How to Mentor a Veteran
If you are a civilian fortunate enough to mentor a military veteran, it’s important to understand that the veteran’s experience, skills and outlook might be different from your civilian mentees.
As someone who has mentored many individuals, I’ve learned is that both the mentee and mentor can bring value to the relationship, and receive just as much benefit, if done right.
Below are suggestions for mentoring military veterans:
- Push them out of comfort zone – It’s easy to assume that someone returning to civilian life is returning to something familiar. After all, veterans were civilians before they joined the military. For someone leaving their military career, however, the excitement of what comes next is often combined with fear of the unknown.
As their mentor, your job is to reinforce their ideas, beliefs and goals and also help them explore ideas outside of their knowledge base and comfort level. You do this by asking for specifics when your mentee states goals or ideas. “Why are you pursuing a career in intelligence work? What is it specifically about this work that makes you happy and fulfilled?”
- Remain compassionate – Mentoring, and asking for help, might be difficult for your mentee. Military veterans learn to be independent and at the same time, they are trained to work well in teams. For the veteran transitioning to a civilian career, they might feel suddenly without support and his/her “team.” This vulnerability might look like defensiveness or self-protection by your mentee. Tap into your compassion and avoid getting frustrated by their resistance to new ideas.
- Offer specifics -- While we might encourage our mentees to “find their passion” and “lean into their fears,” specifics bring this to life. Share personal experiences where you’ve had to do what you’re asking your mentee to do.
When you offer advice, get tactical. Instead of suggesting they start conducting informational interviews, help them create a spreadsheet of knowledge gaps or interests, and then align your contacts (and theirs) into the matrix to set up the meetings. This tactical level of mentoring produces action.
- Connect them with others -- If you have a wide network of contacts and influencers, help your mentee connect. Make introductions via email or phone, and let the mentee take it from there. It is much more comfortable for a veteran to follow up on your introduction than to cold call someone they’ve never met.
- Ask, then listen --When we are eager, we tend not to let other people talk. If you ask your mentee a tough question, and you see they are struggling, don’t rush in to answer for them. Let them ponder the question, consider responses, and decide what feels best to them. Then, if they still struggle, help them resolve the question.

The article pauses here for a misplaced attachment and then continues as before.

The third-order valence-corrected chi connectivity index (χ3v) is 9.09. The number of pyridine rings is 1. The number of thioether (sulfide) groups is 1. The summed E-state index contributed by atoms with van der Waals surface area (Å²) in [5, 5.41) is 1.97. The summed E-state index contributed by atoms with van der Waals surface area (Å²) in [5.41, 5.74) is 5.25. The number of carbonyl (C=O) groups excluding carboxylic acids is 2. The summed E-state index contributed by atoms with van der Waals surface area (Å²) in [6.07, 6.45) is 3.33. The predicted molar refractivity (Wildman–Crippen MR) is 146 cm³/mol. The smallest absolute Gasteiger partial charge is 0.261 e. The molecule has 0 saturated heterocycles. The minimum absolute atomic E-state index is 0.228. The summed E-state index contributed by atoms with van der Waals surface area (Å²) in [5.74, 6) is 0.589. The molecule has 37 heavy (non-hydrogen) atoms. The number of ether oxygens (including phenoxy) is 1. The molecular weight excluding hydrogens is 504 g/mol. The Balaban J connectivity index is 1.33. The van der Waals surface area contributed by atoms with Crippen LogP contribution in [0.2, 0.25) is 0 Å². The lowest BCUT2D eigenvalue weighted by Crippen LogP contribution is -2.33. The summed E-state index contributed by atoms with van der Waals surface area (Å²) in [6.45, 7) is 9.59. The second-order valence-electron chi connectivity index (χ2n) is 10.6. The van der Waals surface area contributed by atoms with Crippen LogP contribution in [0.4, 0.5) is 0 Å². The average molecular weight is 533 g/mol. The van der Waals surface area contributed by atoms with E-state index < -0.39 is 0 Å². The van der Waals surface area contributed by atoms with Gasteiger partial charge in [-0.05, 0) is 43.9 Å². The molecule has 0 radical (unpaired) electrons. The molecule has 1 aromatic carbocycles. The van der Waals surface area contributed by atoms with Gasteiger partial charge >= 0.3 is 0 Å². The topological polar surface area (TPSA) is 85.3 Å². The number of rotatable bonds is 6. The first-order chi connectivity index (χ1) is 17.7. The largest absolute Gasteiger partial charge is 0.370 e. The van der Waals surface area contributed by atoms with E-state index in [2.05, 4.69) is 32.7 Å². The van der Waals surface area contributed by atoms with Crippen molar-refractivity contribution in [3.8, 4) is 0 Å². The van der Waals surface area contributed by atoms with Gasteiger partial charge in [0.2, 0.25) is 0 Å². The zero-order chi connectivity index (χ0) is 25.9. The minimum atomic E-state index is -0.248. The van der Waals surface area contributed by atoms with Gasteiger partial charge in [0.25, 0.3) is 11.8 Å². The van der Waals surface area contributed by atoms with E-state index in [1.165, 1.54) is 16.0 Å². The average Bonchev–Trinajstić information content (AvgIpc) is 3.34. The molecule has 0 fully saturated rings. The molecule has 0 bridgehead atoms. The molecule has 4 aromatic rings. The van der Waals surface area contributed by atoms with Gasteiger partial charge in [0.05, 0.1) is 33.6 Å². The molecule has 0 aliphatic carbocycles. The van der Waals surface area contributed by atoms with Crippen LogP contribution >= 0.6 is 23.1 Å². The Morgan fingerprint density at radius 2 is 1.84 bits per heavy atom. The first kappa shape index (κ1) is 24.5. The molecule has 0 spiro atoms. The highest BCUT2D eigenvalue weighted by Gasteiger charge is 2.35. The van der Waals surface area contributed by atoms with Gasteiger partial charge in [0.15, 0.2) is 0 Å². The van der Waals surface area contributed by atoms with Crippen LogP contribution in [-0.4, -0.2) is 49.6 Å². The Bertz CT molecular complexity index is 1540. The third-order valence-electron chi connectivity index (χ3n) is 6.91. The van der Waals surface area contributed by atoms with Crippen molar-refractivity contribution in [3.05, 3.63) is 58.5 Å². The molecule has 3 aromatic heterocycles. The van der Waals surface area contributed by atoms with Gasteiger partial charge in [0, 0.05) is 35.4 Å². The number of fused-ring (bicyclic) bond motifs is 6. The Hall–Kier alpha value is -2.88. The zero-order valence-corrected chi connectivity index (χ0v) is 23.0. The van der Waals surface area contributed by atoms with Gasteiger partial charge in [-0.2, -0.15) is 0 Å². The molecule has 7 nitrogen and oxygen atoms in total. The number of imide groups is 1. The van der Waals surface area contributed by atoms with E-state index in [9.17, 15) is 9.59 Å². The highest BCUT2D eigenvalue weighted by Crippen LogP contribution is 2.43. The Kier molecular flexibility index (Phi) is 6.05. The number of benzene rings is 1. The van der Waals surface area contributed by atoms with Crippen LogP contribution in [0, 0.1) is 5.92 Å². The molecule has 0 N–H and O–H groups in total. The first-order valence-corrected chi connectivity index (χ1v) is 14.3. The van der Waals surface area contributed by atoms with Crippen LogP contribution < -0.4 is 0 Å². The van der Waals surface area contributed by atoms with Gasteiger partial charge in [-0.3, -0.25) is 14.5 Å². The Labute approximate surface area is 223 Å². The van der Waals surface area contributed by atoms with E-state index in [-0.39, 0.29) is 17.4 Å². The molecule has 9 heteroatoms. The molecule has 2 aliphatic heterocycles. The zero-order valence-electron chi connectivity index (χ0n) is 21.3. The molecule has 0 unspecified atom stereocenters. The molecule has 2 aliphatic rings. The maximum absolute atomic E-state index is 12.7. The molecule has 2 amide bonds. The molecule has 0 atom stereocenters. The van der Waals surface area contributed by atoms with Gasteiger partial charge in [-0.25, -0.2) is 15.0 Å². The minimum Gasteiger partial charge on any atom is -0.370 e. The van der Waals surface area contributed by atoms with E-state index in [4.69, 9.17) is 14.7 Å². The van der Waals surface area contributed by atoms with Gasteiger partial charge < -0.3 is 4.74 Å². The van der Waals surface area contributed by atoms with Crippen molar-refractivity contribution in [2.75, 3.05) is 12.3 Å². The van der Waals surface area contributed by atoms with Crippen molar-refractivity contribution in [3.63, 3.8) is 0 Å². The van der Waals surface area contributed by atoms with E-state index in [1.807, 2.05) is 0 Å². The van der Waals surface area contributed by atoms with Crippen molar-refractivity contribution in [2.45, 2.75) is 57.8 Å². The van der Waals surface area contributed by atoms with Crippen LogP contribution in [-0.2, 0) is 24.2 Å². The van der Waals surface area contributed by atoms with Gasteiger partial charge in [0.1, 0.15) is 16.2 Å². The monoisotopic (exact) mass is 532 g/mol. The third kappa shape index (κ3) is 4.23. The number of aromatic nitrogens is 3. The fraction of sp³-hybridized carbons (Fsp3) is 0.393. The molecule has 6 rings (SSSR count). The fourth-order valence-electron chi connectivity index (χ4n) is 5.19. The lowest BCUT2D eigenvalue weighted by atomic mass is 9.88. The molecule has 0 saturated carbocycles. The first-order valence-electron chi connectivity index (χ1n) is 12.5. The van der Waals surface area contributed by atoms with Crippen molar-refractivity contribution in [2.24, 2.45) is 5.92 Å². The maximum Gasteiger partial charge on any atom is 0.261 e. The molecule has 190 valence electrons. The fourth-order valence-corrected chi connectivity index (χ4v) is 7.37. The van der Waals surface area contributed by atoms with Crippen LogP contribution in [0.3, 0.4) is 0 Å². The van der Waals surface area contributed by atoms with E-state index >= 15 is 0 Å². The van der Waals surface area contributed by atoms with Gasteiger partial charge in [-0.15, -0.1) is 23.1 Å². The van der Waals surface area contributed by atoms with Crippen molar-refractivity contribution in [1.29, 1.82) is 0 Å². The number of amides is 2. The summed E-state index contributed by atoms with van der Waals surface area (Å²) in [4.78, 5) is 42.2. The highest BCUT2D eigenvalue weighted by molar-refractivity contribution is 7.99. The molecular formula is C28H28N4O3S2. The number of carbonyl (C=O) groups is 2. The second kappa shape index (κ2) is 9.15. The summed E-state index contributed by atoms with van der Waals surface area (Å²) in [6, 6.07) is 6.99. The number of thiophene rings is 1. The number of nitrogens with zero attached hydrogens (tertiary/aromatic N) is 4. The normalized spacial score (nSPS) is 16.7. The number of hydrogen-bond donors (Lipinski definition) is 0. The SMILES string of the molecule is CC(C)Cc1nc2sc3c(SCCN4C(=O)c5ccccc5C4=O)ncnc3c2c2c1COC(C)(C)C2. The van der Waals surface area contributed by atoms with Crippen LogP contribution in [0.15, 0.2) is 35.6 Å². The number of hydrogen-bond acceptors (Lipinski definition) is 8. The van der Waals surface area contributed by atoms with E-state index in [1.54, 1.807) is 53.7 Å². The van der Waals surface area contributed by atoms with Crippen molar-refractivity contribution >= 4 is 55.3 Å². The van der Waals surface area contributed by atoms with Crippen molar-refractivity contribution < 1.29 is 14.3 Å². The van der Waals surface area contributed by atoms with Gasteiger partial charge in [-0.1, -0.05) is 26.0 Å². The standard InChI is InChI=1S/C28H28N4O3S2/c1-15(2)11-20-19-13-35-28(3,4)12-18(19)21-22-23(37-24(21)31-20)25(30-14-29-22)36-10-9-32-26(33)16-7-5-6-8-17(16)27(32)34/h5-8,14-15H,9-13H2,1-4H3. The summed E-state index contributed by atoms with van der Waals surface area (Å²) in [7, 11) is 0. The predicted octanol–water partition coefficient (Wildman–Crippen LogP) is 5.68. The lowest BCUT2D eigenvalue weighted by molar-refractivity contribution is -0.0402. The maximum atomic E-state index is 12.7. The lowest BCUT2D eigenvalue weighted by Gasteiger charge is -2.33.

Listening is an art. The goal is to learn to hear between the words and listen for intent, meaning and feelings.
- Ask probing questions – Avoid asking “yes” or “no” questions. Your role as a mentor is to guide them towards career success. Asking questions designed to receive a narrative response helps you uncover their true feelings and fears.
Instead of asking: “Are you nervous to transition to your next career?” Phrase it as, “What most excites you, and scares you, most about the next step?”
- Clarify boundaries and expectations – Does your mentee think you will introduce him to your business contacts? Do you believe you will be asked to give your mentee pep talks? Setting clear expectations at the outset of the relationship is critical. Discuss with your mentee how you will offer assistance, referrals and guidance.
- Create an action plan – Mentoring can be inspiring and motivating, but if it’s not bound to tactical action steps, your mentee may not progress forward. In the initial meeting, set goals and steps needed to achieve those goals. In each subsequent meeting, refer to that plan and check in. There will be course corrections needed along the way, but the action plan provides a roadmap you both will follow.
- Provide moral support – You may find that your greatest value to your mentee is helping them navigate the highs and lows of the transition and reintegration process. This might mean you listen when they need to vent frustration, or you push them when they are avoiding hard choices, or you offer to meet for coffee when they have a great new idea. Moral support and encouragement is critical during this time, and a mentor who provides this sets the tone for a healthy relationship.
- Stay in touch – Mentees will likely take your advice and begin to act on it quickly. Military veterans are highly trained individuals who are accustomed to acting on advice and instruction. Be sure to check in with your mentee often, providing a sounding board or an opportunity to revise the action plan, if needed.
Remember that for many veterans, receiving help from a stranger can feel uncomfortable, and they might be reluctant to follow up and keep you involved in the process for fear of bothering you. Take that role yourself and reach out to your mentee.
The opportunity to mentor a military veteran, active duty service member or military spouse is valuable. I’ve learned more about my own values, goals and business processes by helping guide others.
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